In Cincinnati, 73.4 percent of homicides are committed by 0.3 percent of the population. That small group — in Cincinnati’s case, 1,000-1,500 felons — is the target population for Kennedy’s program.

Members of this group are gathered together for what’s known as a “call-in.” Many are on parole, so their attendance is easily enforced.

These participants are then hit with a three-pronged approach.

First, the police explain that if anyone commits another homicide, the cops will go after not only the perpetrator but also his group of friends and associates for their infractions, major or minor. It’s a way of holding the individuals accountable to each other.

Next, community leaders hammer home a message about the repercussions of violence and urge the attendees to put down their guns for the sake of their neighborhoods.

Finally, social service workers present a range of programs from job training to substance abuse to mental-health treatment for those who want to leave their life of crime and start afresh.

Garcia says he brought Kennedy to Cincinnati “with the realization that his model was not the best. It was the best available, but there were some very clear limitations.” Soon after Kennedy introduced his program in Boston, Indianapolis and Oakland, homicide rates dropped, but a few years later, when the professor had left town, the same violence returned.

Garcia worried that the idea relied too heavily on one person, a “cult of personality,” if you will.

In Cincinnati, homicides in 2007 dropped to 68 as CIRV got off the ground. But in 2008 they rose to 74. Garcia openly questioned the sustainability of the model, a criticism which drew the ire of Kennedy and City Hall.

In May 2008 Garcia says he received a letter from City Manager Milton Dohoney Jr. informing him that his “services were no longer needed” as one of CIRV’s leaders.

Garcia saw that CIRV was succeeding in its law enforcement aspect. As promised, the police responded to each homicide with force, for both the perpetrators and their associates.

CIRV won accolades in a 2009 story published in The New Yorker, pushed by a city eager to change its riot scarred reputation. Even as Cincinnati's homicide rate is growing again, Kennedy is busy trying to pitch the program to Chicago.

As Garcia told CityBeat in 2009, “I appreciate that, with one exception, the reductions in homicides (in other cities) were not sustained over the long term, leading me to conclude that focused deterrence is necessary but it alone is not sufficient.”

But CIRV was failing to offer a sufficient safety net of social services to support those willing to leave the street life. As of last year, 428 individuals had contacted CIRV, asking for help finding a job. Only 61 of them — just 14 percent — are now employed.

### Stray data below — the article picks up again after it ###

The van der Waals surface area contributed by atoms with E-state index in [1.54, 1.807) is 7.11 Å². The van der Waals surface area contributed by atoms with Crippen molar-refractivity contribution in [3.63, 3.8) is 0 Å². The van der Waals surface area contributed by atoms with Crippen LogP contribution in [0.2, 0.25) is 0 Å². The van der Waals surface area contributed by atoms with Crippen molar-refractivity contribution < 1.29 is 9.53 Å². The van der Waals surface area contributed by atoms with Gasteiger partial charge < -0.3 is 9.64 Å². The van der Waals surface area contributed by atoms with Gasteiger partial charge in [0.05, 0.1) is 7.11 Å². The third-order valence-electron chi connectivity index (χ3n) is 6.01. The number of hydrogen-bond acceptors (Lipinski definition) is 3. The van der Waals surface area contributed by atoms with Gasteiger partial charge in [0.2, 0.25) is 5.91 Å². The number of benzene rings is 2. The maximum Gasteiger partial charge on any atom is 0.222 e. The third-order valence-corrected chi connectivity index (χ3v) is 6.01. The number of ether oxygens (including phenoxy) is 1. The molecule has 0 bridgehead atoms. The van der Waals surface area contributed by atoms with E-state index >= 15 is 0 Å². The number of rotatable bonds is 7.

“We’ve done a great job at arresting these young men,” Garcia says. “But as a community we have not been able to deliver on the jobs.”

Fight with your fists: 'Head up'

The job shortage is a problem the Rev. Peterson Mingo faces every day. As one of 13 CIRV street advocates, Mingo tries to talk people out of a life of crime and set them on the straight and narrow. With the limited resources at his disposal, it’s not easy.

“The job situation out there has never been worse,” Mingo says. “It’d be nice if I woke up tomorrow morning and someone gave me a list of companies that would hire one of my clients. That’d be beautiful.”

Instead, Mingo pores over the classifieds.

When he finds an employment ad that fits a client’s experience, he calls and asks if the company is willing to give a guy a second chance. “We have to create our own contacts,” he says. “We have to dig up our own resources.”

Mingo is currently working with 15 clients. Eight of them have jobs or are in school. Mingo’s days are busy now — driving clients to work, checking up on job sites, meeting new clients, calling potential employers, enrolling people in substance abuse or mental-health programs at the Talbert House — but at some points his caseload has been as high as 35 individuals.

That’s far too many, Mingo says. In order to be successful in his work, he needs to spend time with his clients.

“These are not people who will say ‘I feel like giving up’; these are people who will give up,” he says. In Mingo’s ideal world, CIRV would employ 50 street advocates and have more money available to enroll people in substance abuse, mental-health and job-training programs. CIRV’s annual budget is just short of $900,000, the majority of which goes to paying the street advocates’ full-time salaries, which start at $30,000 a year.

Mingo is 61 years old and pastors Christ Temple Baptist Church in Evanston. He grew up around the city, downtown, in Avondale, on the West End, and in the mid-1960s he was part of the Lucky 13 gang. He said the trouble they got into never resembled the violence of today.

“Guys would square off and fight,” he says. “You didn’t have to worry about getting shot if you wanted to fight. A couple of guys carried knives, but that was it. And when you fought somebody, they considered you a sissy if you had to pull out your knife. Everybody fought with their fists. Head up.”

But times have changed, of course, and CIRV’s fresh approach to confronting gun violence has garnered considerable attention.

Kennedy points to Cincinnati as the best model of his program, and CIRV leaders are busy advising city administrators from Pittsburgh to as far away as Glasgow, Scotland and Adelaide, Australia, on the best way to implement the strategy.

The program’s positive reception is evident in a shelf of awards in Gregory Baker’s office at the Cincinnati Police District One headquarters.

In 2008 and 2009 CIRV won top honors from the International Association of Chiefs of Police, and in 2008 it won recognition from the National Criminal Justice Association.